Attuning to these scholarly trajectories we felt a visceral need to slow down, that is, to find or generate a safe space for the sonorous critical and creative re-engagements (Stengers 2004), and shared the open call proposing not to listen to sonorous bodies, but to follow them. Invigorated by the processual philosophy of Erin Manning (2013; 2016), vibrant theorisations of Jane Bennett (2010), subversive affordances of the politics of imperceptibility (Grosz 2011; Kontturi 2018), the quantum hope for alternate worldings galvanised by the Baradian feminist new materialism (e.g., Barad 2007; 2012; 2017) and multisensorial queer futurities of José Esteban Muñoz (2009), we imagined an event of following not being about "shadowing a few steps behind, but about opening oneself up to a movement that exceeds the position one holds, the experiences one has, or the knowledge one possesses" (Kontturi 9; see also Tiainen, Kontturi and Hongisto 2015). Instead of interpreting as "explaining" or "classifying", we were taken to carnally engage with lived materialities and "to embrace the 'work' of [the sonic], its materiality, affective, and relational doings ... beyond the representational function, offering something new instead of what is already known" (Kontturi 10). Attuning to Mattie Sempert's contribution to the issue we might say that the methodology of following "outrun[ran] the subject by placing movement - process - at the center of experience" and promised to enrich our knowledges of how social differentiation occurs and how to disobey inside/outside, subject/object, mind/body dichotomies, not only as theoretical concepts but materialities which shape lethal experiences of unheard bodies.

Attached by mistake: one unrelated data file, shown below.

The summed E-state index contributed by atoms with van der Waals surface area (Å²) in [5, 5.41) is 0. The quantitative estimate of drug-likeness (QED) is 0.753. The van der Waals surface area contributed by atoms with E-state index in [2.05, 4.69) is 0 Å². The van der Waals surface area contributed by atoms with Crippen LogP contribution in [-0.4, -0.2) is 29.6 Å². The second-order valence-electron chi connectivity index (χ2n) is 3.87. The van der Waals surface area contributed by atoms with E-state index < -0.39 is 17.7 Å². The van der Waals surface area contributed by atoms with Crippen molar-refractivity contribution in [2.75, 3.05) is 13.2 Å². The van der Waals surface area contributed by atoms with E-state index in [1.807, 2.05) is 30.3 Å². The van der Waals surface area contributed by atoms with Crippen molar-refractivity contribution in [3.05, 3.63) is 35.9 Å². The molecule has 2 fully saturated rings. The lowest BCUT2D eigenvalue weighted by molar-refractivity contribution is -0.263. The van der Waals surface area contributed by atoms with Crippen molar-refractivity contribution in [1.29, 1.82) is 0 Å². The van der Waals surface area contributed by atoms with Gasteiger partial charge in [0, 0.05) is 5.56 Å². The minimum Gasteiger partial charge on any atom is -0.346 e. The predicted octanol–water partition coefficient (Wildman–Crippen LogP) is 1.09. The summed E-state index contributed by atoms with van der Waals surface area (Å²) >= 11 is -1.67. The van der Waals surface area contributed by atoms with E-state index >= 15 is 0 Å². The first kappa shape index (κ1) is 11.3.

A following body which imagines itself beyond or against the dualisms of mind-body, rejects stasis and opens up towards the sonorous both as a literal sonic phenomenon and a lush politically charged figuration at once present "in multiple locations and leak[ing] across the borders and definitions that attempt to contain it; ... exceed[ing] the capture of a singular present" (Forrest 2021). Following its own sonorousness fluctuating in relation to situated milieu, this body queries an immediate and potentially ableist imaginary of an act of listening/hearing with one's ears only. This body notices the multisensorial full-ness of relatings. This body is a listening/hearing bodying. It actively acknowledges "the integral role of intersubjectivity, corporeality and materiality in the making and experiencing of ... sounds (Cusick 1994; Abbate 2004; Eidsheim 2011)" (Tiainen 105). In this vein, all the contributions invested in an idea of "the whole body [which] thinks" (Sempert 2021) and lives as "the first archive, the first recorder" (Holmstedt 2021).
Our theoretical, conceptual and methodological imaginaries were unlikely to be fully accommodated by writerly form/ats characteristic of the modern Western academia and its approaches to documentation and dissemination of research results. It still tends to disregard embodied affectively powerful narratives in favour of knowledge wiped clean of messy textured processes of its becoming and traces of writers' situatedness and wider material circumstances of research production. For us, this is no issue of a form per se. Instead, this is a political matter and a matter of one's accountability to the arguments and results one builds and shares. In this regard, we invited the contributions which would query (to varying degrees and if needed) the how of critical projects and would be eager to embrace the processual vibrancy of research resulting in more nuanced knowing of phenomena under scrutiny. The issue's forms echoed each other, seeped into each other, cited each other, rhymed with each other, challenged each other, co-constituting and co-emerging in relation to respective processes of following. Remarkably, each of the contributions craves for more engagements, details, extensions or remixes. Each asks questions rather than gives ultimate answers. Each offers, as Janna Holmstedt put it, "hooks for the imagination" (Holmstedt 2021). That is, all are invested in recurring perceptual experiments instantiated by projects of following.